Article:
“But as for what was sown on good soil, this is the one who hears the word and understands it, who indeed bears fruit.” (Matthew 13:23)

Last Sunday was the 38th anniversary of my ordination to the diaconate. As I have been pondering about this, I was reminded of my days of training in the early 1980s, when we were given a project about an imaginary parish – the parish of St. Agatha’s, Cheam. So I thought this morning I might share with you an illustration from such an imaginary parish.

As they prepare for Christmas and Easter, the people of St Agatha’s Church deliver leaflets to every household in their parish. The leaflets show all the services and activities taking place to celebrate these festivals and invite everyone to come along and join in.

Realistically, the people of St Agatha’s know that probably most of these leaflets will go straight into the recycling box, unread, along with other “junk” mail. There will be quite a high number read by families who think it would be nice to go to one of those services and stick the leaflet up on their noticeboard. But Christmas or Easter comes along and they have guests and it’s all very busy so in the end they don’t join the people of St Agatha’s.

Every year, though, there are people who do attend a service or other event and who are touched deeply by something in the words or music and are drawn into the fellowship. And that’s why St Mary’s do this faithfully every year. They send out the leaflets trusting that God will use them to speak to those who are ready to respond to their invitation. And if someone doesn’t respond one year, who knows? Maybe next year will be the time for them.

Today’s parable opens with the pastoral scene of a farmer sowing seed on his land. The seed has a mixed reception as it lands on different sorts of ground. Jesus explains the meaning of the parable to his disciples, telling them that the seed is the word of the kingdom. As they listen, the disciples might identify either with the sower proclaiming the kingdom, or with those who hear that message. We might perhaps do the same, because at different times we are both sower and listener.

There’s the very shallow soil of the pathway where the kingdom seed lies on the surface of someone’s life. Sometimes we might resist and not allow God’s word to enter our hearts at all, so it never gets a chance to take root within us.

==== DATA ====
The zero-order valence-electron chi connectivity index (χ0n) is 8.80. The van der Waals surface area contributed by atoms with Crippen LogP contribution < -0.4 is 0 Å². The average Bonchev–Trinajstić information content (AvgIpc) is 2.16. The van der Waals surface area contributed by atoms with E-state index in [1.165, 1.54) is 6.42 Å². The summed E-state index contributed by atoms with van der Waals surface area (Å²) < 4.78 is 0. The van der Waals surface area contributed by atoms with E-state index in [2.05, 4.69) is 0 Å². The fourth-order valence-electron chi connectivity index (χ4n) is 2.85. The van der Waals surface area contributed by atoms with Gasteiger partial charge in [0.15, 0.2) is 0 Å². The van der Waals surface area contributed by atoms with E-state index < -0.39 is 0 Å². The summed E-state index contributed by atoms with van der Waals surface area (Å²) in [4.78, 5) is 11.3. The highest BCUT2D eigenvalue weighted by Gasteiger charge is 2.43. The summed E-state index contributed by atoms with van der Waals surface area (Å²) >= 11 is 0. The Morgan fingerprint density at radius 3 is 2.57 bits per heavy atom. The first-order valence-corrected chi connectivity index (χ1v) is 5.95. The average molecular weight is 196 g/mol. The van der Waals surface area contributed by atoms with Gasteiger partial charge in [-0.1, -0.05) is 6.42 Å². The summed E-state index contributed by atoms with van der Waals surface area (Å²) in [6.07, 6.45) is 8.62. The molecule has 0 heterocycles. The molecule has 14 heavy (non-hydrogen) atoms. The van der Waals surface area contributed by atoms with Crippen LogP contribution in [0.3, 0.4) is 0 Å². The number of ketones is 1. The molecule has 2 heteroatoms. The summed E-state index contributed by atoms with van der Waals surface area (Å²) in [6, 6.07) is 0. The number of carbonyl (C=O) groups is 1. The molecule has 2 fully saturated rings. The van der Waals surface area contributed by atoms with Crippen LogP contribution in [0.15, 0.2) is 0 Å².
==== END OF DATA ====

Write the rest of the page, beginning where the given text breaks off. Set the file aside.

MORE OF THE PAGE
Then there’s the rough rocky ground of a troubled life, where seed can’t flourish because it can’t reach nourishment. Our initial excitement about what we hear of God’s kingdom dies away as life gets busy or when we know colleagues might laugh or criticise us for our enthusiasm. We resist thinking any more about that profound experience that could change our lives.

Some seed falls on lives that are beleaguered by insurmountably prickly or painful issues. Perhaps we have never known the sort of love that God offers or can’t believe that we deserve it. 

But there is also seed that lands in lives that can receive, understand and nurture it. Sometimes our hearts and minds are open to receive what God is saying to us and we flourish and bear fruit for ourselves and for others.

There is encouragement in these words for the disciples and for us as listeners and sowers. As listeners we are encouraged to nurture our spiritual lives so that we can really listen to God’s word with open hearts and minds. We can learn to protect those seeds, to remain committed to the kingdom even in dark and difficult times. We will each have our own way of doing this. We might dedicate time each day for Bible reading and reflection, for prayer on our own or with others with whom we might share our experiences and insights. These things might require discipline, but we can be sure that they will bear fruit in our lives.

As sowers we are encouraged to believe that, when we speak to others of God’s kingdom, or show them the love of God, we are not alone. We are called to sow the seed, deliver the leaflet, plant ideas and be loving towards others, but God will also be working to bring the seed we plant to full growth and fruition.

Finally, to help these words grow within us, it’s worth reading the words of Isaiah in today’s first reading: “My word… that goes out from my mouth… shall not return to me empty, but it shall accomplish that which I purpose, and succeed in the thing for which I sent it.”